Parks for all: How Michigan communities are making their outdoor spaces safe and accessible

Wheelchair-accessible paths and boardwalks, ADA-compliant restroom facilities, and universally accessible kayak launches are just a few development projects that can bring new visitors to parks.

Wheelchair-accessible paths and boardwalks, ADA-compliant restroom facilities, and universally accessible kayak launches are just a few development projects that can bring new visitors to parks.

 

Since it was established in 1976, the Michigan Natural Resources Trust Fund (MNRTF) has distributed more than $1 billion to state agencies and local, county, and regional governments to purchase land for preservation and park development.

 

Jon Mayes, recreation grant unit manager for the Michigan Department of Natural Resources, says, “A number of the projects have funded accessibility initiatives, whereby the project is designed specifically to help people of various abilities, and people with physical challenges who might not otherwise be able to, get out and enjoy the outdoors.”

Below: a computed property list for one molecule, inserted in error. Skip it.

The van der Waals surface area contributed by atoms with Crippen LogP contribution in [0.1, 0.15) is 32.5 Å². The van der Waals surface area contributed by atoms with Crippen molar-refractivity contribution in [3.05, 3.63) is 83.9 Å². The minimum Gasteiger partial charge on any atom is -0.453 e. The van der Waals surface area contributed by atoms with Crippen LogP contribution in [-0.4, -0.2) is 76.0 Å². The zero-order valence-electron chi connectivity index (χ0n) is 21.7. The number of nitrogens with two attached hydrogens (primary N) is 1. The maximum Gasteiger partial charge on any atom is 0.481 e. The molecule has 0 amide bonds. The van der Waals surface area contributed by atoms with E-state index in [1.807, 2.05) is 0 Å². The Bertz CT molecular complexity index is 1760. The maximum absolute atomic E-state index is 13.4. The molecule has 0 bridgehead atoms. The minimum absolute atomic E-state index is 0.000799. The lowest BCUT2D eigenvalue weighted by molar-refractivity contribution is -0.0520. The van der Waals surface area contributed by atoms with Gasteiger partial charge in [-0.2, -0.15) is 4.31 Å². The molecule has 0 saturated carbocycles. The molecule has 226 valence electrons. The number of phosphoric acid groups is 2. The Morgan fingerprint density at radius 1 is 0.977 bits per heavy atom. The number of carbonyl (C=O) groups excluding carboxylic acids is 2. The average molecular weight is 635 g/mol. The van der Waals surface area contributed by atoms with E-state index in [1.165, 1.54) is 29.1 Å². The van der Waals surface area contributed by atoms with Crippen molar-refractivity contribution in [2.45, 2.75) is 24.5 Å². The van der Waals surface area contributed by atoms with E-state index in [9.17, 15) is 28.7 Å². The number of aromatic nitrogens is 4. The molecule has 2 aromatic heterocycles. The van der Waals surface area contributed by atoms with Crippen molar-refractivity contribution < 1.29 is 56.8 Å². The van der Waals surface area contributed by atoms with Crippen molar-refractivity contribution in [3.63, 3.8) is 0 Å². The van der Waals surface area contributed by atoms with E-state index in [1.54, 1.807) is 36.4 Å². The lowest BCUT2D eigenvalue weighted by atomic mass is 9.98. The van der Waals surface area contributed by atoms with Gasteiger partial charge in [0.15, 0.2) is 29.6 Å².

“From an acquisition and development perspective, these grants are so important to municipalities,” Mindy Milos-Dale, director of Oakland Township Parks and Recreation, says. “There's just no way unless you've got an extraordinary community that communities would be able to afford a lot of these things by themselves.”

 

Oakland Township has used nearly $8 million in MNRTF grants to purchase land and make its parks more accessible and welcoming. Marsh View Park and Bear Creek Nature Park are two popular township parks that have benefited from the MNRTF.

 

Bear Creek Nature Park was the Oakland Township Parks and Recreation Commission’s first land acquisition. The 107-acre park contains woodlands, open meadows, marshlands, and wetlands. The township purchased the land for the park in 1977 with park millage funds but has used MNRTF grants to make the park more family-friendly and accessible.

 

Bear Creek was the first Oakland Township park to use an MNRTF grant to develop recreation facilities. The township received just over $300,000 used for Bear Creek’s trail system, including an ADA-compliant limestone trail, ADA-compliant boardwalks, a playground, and a combination restroom and storage building, a parking lot, and an entry drive.

Marsh View park observation platform. Photo by Doug Coombe.

 

“Up until that point, we did not have any developed recreation facilities in any of our parks,” Milos-Dale says. “That really got us started on providing accessibility for park users.”